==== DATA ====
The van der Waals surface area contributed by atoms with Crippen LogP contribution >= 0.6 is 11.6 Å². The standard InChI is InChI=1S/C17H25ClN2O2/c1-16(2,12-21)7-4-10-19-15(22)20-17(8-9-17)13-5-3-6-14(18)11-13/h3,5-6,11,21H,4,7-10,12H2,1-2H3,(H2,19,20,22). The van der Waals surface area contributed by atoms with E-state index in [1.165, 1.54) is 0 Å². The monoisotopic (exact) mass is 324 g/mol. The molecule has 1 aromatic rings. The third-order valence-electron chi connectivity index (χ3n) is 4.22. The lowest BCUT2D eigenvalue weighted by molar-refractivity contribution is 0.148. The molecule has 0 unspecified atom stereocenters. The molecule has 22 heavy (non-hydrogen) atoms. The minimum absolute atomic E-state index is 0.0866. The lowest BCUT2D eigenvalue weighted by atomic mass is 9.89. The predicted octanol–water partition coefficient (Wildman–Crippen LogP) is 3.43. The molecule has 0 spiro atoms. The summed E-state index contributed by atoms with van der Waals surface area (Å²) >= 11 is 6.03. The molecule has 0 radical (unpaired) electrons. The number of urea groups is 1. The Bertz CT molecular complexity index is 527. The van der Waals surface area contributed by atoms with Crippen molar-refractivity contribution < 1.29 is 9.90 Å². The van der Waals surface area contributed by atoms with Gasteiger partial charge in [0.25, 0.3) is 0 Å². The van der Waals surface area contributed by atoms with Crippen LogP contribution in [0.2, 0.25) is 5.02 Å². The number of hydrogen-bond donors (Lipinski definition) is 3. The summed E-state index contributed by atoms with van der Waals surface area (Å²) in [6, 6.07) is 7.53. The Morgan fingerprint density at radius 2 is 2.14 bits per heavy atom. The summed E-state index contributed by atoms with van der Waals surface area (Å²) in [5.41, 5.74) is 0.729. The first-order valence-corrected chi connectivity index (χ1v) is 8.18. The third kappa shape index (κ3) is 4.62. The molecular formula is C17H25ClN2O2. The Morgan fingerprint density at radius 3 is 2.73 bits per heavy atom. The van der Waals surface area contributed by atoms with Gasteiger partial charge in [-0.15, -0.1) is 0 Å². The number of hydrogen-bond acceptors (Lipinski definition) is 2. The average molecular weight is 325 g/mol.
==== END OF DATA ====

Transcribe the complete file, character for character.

The van der Waals surface area contributed by atoms with Crippen LogP contribution >= 0.6 is 11.6 Å². The standard InChI is InChI=1S/C17H25ClN2O2/c1-16(2,12-21)7-4-10-19-15(22)20-17(8-9-17)13-5-3-6-14(18)11-13/h3,5-6,11,21H,4,7-10,12H2,1-2H3,(H2,19,20,22). The van der Waals surface area contributed by atoms with E-state index in [1.165, 1.54) is 0 Å². The monoisotopic (exact) mass is 324 g/mol. The molecule has 1 aromatic rings. The third-order valence-electron chi connectivity index (χ3n) is 4.22. The lowest BCUT2D eigenvalue weighted by molar-refractivity contribution is 0.148. The molecule has 0 unspecified atom stereocenters. The molecule has 22 heavy (non-hydrogen) atoms. The minimum absolute atomic E-state index is 0.0866. The lowest BCUT2D eigenvalue weighted by atomic mass is 9.89. The predicted octanol–water partition coefficient (Wildman–Crippen LogP) is 3.43. The molecule has 0 spiro atoms. The summed E-state index contributed by atoms with van der Waals surface area (Å²) >= 11 is 6.03. The molecule has 0 radical (unpaired) electrons. The number of urea groups is 1. The Bertz CT molecular complexity index is 527. The van der Waals surface area contributed by atoms with Crippen molar-refractivity contribution < 1.29 is 9.90 Å². The van der Waals surface area contributed by atoms with Gasteiger partial charge in [0.25, 0.3) is 0 Å². The van der Waals surface area contributed by atoms with Crippen LogP contribution in [0.2, 0.25) is 5.02 Å². The number of hydrogen-bond donors (Lipinski definition) is 3. The summed E-state index contributed by atoms with van der Waals surface area (Å²) in [6, 6.07) is 7.53. The Morgan fingerprint density at radius 2 is 2.14 bits per heavy atom. The summed E-state index contributed by atoms with van der Waals surface area (Å²) in [5.41, 5.74) is 0.729. The first-order valence-corrected chi connectivity index (χ1v) is 8.18. The third kappa shape index (κ3) is 4.62. The molecular formula is C17H25ClN2O2. The Morgan fingerprint density at radius 3 is 2.73 bits per heavy atom. The van der Waals surface area contributed by atoms with Gasteiger partial charge in [-0.15, -0.1) is 0 Å². The number of hydrogen-bond acceptors (Lipinski definition) is 2. The average molecular weight is 325 g/mol.